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A simpler way to obtain smooth functions than convolutions?

Of the many mathematical concepts that I don’t understand, one of the more important ones is the convolution of functions. It is defined in the following way:

(f*g)(x)=\int_{-\infty}^{\infty} f(x-y)g(y) dy

Our guiding principle should be that we want to make ``*" an abelian group action (although inverses are not always present, at least when talking about integrable functions).

However, perhaps the reason why we thought of this action in the first place was that we wanted smooth functions out of just integrable functions. For instance, given any integrable function f, if \phi(x) is a smooth compactly supported function, (\phi*f)(x)=\int_{-\infty}^{\infty}\phi(x-y)f(y)dy will be smooth (provided we can bring the derivatives under the integral sign, which is related to the Dominated Convergence Theorem).

However, why have this complicated definition? Why not just consider the function g(x)=\int_{-\infty}^{\infty}\phi(x)f(y)dy? Clearly, if \phi(x) is smooth, so is this one.

One of the reasons why we perhaps want the more complicated definition of (f*g)(x)=\int_{-\infty}^{\infty} f(x-y)g(y) dy is that there does not exist a function \phi(x) such that \int_{-\infty}^{\infty} \phi(x)f(y)dy=f(x) for all functions f(x). Hence, there cannot exist an identity element for the set of integrable functions on the real line. Also, this definition is clearly not commutative. I’d be interested in knowing your thoughts about what other purposes convolution serves, that this simple definition does not.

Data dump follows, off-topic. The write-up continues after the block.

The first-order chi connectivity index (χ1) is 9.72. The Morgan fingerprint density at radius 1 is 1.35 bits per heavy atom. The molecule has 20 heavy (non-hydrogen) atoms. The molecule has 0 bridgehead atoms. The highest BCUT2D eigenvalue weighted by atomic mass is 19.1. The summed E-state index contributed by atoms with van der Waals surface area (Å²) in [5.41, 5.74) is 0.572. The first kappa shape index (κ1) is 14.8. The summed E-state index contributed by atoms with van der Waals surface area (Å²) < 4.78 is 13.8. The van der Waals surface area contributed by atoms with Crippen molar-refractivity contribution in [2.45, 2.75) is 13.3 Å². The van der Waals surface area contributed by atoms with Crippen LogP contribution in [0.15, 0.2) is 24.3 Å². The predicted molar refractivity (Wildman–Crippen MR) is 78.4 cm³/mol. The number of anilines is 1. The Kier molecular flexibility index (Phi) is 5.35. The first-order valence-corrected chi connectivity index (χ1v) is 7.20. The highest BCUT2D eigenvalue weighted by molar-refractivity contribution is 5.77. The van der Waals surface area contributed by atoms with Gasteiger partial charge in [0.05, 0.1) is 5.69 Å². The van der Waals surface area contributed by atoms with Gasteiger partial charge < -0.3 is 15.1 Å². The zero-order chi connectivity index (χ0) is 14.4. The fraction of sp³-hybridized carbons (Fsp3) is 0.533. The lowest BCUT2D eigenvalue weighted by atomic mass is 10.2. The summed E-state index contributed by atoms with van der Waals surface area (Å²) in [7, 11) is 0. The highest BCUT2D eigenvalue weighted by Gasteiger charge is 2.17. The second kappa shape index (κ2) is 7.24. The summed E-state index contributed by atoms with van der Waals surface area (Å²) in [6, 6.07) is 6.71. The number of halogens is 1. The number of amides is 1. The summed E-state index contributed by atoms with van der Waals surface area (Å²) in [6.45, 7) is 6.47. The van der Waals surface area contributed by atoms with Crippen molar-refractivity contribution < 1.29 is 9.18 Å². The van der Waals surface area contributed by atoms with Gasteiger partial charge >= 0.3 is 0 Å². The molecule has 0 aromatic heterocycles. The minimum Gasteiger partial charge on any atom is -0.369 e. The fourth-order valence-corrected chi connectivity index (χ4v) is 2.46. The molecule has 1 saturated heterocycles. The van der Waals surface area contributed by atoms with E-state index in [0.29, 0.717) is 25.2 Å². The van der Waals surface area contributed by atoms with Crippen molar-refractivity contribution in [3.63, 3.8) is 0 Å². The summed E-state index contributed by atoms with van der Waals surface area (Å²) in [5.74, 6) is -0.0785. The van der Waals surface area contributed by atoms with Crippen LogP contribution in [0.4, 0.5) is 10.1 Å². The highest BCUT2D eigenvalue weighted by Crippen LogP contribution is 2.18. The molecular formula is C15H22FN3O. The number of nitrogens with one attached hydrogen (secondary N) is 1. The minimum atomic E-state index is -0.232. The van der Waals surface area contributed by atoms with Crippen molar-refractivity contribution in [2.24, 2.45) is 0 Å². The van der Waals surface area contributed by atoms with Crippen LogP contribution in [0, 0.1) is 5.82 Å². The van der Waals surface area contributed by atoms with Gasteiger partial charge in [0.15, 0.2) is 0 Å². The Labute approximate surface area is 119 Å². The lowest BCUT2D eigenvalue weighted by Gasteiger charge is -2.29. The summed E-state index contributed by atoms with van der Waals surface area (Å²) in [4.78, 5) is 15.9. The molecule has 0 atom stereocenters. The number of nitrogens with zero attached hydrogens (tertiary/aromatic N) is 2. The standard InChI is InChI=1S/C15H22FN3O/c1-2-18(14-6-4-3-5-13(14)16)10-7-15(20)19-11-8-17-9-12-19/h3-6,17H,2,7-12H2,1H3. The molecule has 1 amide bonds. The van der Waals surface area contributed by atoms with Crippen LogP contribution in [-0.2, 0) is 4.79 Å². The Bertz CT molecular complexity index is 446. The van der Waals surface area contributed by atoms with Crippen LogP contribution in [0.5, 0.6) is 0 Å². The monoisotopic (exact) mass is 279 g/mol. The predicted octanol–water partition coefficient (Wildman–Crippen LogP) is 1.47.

A more intuitive way of constructing bump functions

This is a short note on creating bump functions, test functions which are 1 on the desired domain, etc. I will be working in one dimension. However, all these results can be generalized to higher dimensions by using polar coordinates.

As we know, the function f(x)= e^{-\frac{1}{x}} for x\geq 0 and 0 for x\leq 0 is a smooth function. Hence, it is an ideal candidate for constructing smooth, compactly supported functions. If we wanted to construct a smooth function that was supported on [a,b], then f(x-a)f(-x-b) is one such function.

However, the main difficulty is in constructing a bump function of the desired shape. How do we construct a bump function that is \equiv 1 on [c,d]\subset [a,b]? The idea that I had, which is different from the literature that I’ve consulted (including Lee’s “Smooth Manifolds”), is that we could consider the integrals of functions.

Consider \int_0^{\infty} f(x-a)f(-x-c)-f(x-d)f(-x-b) dx.

Basically, it we are integrating a function that is positive on [a,c], and then adding that to the integral of the negative of the same function, but now supported on [d,b].

This function will be constant on [c,d], and then decrease to 0 on [d,b]. On re-scaling (multiplying by a constant), we can obtain a bump function on [a,b] that is 1 on [c,d].